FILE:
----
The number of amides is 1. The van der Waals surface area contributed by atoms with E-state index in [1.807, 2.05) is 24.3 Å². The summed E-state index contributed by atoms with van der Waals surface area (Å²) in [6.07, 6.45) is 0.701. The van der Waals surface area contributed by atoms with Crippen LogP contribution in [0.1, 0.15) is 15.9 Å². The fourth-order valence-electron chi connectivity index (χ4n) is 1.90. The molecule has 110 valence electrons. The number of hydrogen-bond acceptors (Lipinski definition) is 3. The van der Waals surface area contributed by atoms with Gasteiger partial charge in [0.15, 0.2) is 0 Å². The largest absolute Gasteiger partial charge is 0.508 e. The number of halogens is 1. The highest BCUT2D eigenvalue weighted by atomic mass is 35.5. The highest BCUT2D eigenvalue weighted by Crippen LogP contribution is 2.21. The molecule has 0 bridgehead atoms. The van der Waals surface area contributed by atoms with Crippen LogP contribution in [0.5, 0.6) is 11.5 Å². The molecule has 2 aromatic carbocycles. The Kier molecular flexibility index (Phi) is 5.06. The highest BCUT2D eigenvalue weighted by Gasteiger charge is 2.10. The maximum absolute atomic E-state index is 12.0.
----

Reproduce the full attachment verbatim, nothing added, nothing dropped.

The number of amides is 1. The van der Waals surface area contributed by atoms with E-state index in [1.807, 2.05) is 24.3 Å². The summed E-state index contributed by atoms with van der Waals surface area (Å²) in [6.07, 6.45) is 0.701. The van der Waals surface area contributed by atoms with Crippen LogP contribution in [0.1, 0.15) is 15.9 Å². The fourth-order valence-electron chi connectivity index (χ4n) is 1.90. The molecule has 110 valence electrons. The number of hydrogen-bond acceptors (Lipinski definition) is 3. The van der Waals surface area contributed by atoms with Gasteiger partial charge in [0.15, 0.2) is 0 Å². The largest absolute Gasteiger partial charge is 0.508 e. The number of halogens is 1. The highest BCUT2D eigenvalue weighted by atomic mass is 35.5. The highest BCUT2D eigenvalue weighted by Crippen LogP contribution is 2.21. The molecule has 0 bridgehead atoms. The van der Waals surface area contributed by atoms with Crippen LogP contribution in [0.5, 0.6) is 11.5 Å². The molecule has 2 aromatic carbocycles. The Kier molecular flexibility index (Phi) is 5.06. The highest BCUT2D eigenvalue weighted by Gasteiger charge is 2.10. The maximum absolute atomic E-state index is 12.0.